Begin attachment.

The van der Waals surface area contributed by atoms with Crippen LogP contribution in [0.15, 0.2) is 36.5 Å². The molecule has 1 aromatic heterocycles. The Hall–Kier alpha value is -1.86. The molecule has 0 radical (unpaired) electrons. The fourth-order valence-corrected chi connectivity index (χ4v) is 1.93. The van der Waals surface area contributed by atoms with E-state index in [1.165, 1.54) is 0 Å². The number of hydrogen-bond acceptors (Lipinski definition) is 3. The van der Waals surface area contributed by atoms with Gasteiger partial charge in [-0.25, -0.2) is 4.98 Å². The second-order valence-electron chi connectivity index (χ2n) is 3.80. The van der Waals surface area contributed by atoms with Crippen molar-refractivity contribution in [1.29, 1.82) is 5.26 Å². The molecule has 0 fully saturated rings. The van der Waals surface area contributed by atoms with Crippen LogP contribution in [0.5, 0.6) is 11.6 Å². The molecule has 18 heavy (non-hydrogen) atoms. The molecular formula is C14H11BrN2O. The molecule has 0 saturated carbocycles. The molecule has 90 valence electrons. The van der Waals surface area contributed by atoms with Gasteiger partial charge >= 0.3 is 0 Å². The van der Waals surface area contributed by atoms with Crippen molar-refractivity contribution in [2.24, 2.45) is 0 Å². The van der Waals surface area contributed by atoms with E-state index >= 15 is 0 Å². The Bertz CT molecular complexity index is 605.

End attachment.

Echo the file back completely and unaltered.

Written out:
The van der Waals surface area contributed by atoms with Crippen LogP contribution in [0.15, 0.2) is 36.5 Å². The molecule has 1 aromatic heterocycles. The Hall–Kier alpha value is -1.86. The molecule has 0 radical (unpaired) electrons. The fourth-order valence-corrected chi connectivity index (χ4v) is 1.93. The van der Waals surface area contributed by atoms with E-state index in [1.165, 1.54) is 0 Å². The number of hydrogen-bond acceptors (Lipinski definition) is 3. The van der Waals surface area contributed by atoms with Gasteiger partial charge in [-0.25, -0.2) is 4.98 Å². The second-order valence-electron chi connectivity index (χ2n) is 3.80. The van der Waals surface area contributed by atoms with Crippen molar-refractivity contribution in [1.29, 1.82) is 5.26 Å². The molecule has 0 fully saturated rings. The van der Waals surface area contributed by atoms with Crippen LogP contribution in [0.5, 0.6) is 11.6 Å². The molecule has 18 heavy (non-hydrogen) atoms. The molecular formula is C14H11BrN2O. The molecule has 0 saturated carbocycles. The molecule has 90 valence electrons. The van der Waals surface area contributed by atoms with Gasteiger partial charge >= 0.3 is 0 Å². The van der Waals surface area contributed by atoms with Crippen molar-refractivity contribution in [2.24, 2.45) is 0 Å². The van der Waals surface area contributed by atoms with E-state index >= 15 is 0 Å². The Bertz CT molecular complexity index is 605.